SC Dem running for Congress again after close special election loss

SC Dem running for Congress again after close special election loss

South Carolina Democrat Archie Parnell is running for Congress again in 2018 after a surprisingly strong showing in a June special election brought him within 3 points of flipping a deep-red seat. 

Parnell announced his bid Monday both in a press conference and in a playful campaign ad that jokes about him getting a tattoo and playing Go Fish with Rep. James Clyburn (D-S.C.) to pass the time between his two campaigns. 

"After watching all the madness that's happening in Washington right now, I've talked it over with [my wife] ... and today, I'm proud to announce I'm running for Congress again to create good jobs, lower your taxes and to make our communities places we all want them to be," Parnell says in the ad. 

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Parnell ran a strong race in his June special election against now-Rep. Ralph Norman (R-S.C.), a race far overshadowed on the national stage by the special election in Georgia's 6th Congressional District. 

While President Trump won the district by 18 percentage points in 2016, Parnell lost by just 4 points. Trump prompted the special election by tapping Mick MulvaneyJohn (Mick) Michael MulvaneyOvernight Finance: White House requests B for disaster relief | Ex-Equifax chief grilled over stock sales | House panel approves B for border wall | Tax plan puts swing-state Republicans in tough spot Dems baffled by Trump's Puerto Rico debt comments Mulvaney walks back Trump's comments on wiping out Puerto Rico debt MORE, who then held the state’s 5th District seat, to lead the Office of Management and Budget.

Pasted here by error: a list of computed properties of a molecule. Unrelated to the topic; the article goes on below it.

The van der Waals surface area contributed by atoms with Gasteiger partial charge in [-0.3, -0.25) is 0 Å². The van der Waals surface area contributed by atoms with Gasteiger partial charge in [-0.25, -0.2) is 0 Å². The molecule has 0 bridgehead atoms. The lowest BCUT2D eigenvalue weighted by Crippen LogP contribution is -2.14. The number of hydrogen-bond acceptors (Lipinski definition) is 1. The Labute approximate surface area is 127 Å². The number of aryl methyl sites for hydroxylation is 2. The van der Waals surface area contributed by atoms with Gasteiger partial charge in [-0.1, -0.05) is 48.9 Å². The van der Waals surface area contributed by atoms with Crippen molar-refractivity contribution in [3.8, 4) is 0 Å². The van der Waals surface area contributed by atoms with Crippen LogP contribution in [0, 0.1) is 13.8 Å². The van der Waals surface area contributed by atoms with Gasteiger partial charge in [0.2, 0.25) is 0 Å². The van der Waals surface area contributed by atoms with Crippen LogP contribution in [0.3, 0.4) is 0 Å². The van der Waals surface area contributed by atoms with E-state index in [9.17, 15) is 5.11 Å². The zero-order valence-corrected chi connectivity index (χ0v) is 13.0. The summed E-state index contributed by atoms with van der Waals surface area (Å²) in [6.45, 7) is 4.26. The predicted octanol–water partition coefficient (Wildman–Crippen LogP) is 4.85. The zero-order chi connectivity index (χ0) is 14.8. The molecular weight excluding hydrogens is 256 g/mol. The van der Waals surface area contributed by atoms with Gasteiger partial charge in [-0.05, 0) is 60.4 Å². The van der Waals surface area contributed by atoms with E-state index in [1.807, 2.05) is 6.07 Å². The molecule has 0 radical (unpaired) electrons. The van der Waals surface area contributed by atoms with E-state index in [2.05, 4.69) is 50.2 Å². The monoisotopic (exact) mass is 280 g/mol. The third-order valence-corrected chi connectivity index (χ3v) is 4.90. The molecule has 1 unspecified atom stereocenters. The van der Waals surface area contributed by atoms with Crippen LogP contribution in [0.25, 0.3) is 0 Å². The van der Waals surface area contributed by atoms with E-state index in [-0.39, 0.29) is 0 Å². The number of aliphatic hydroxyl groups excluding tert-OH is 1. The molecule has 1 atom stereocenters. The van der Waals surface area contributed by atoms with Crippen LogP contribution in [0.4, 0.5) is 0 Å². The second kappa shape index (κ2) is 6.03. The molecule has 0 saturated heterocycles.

The overwhelming national attention on the Georgia race allowed Parnell to run under the radar, which might have helped to keep turnout low among Republicans who didn't realize the strength of the challenge while Parnell and his campaign worked diligently to turn out its base. 

Parnell also ran his strong race with little help from the national Democratic apparatus, which was focused on Jon Ossoff's bid in the Georgia special election 

But when the dust settled, Parnell's margin of defeat was smaller than Ossoff's 4-point loss, although Ossoff had a higher share of the vote. 

South Carolina Democrats hope that Parnell will be able to build on the strong success of that campaign and capitalize on Trump's sagging favorability. But that success will also likely draw more Republican support to help Norman if there are any signs that Parnell could flip the seat.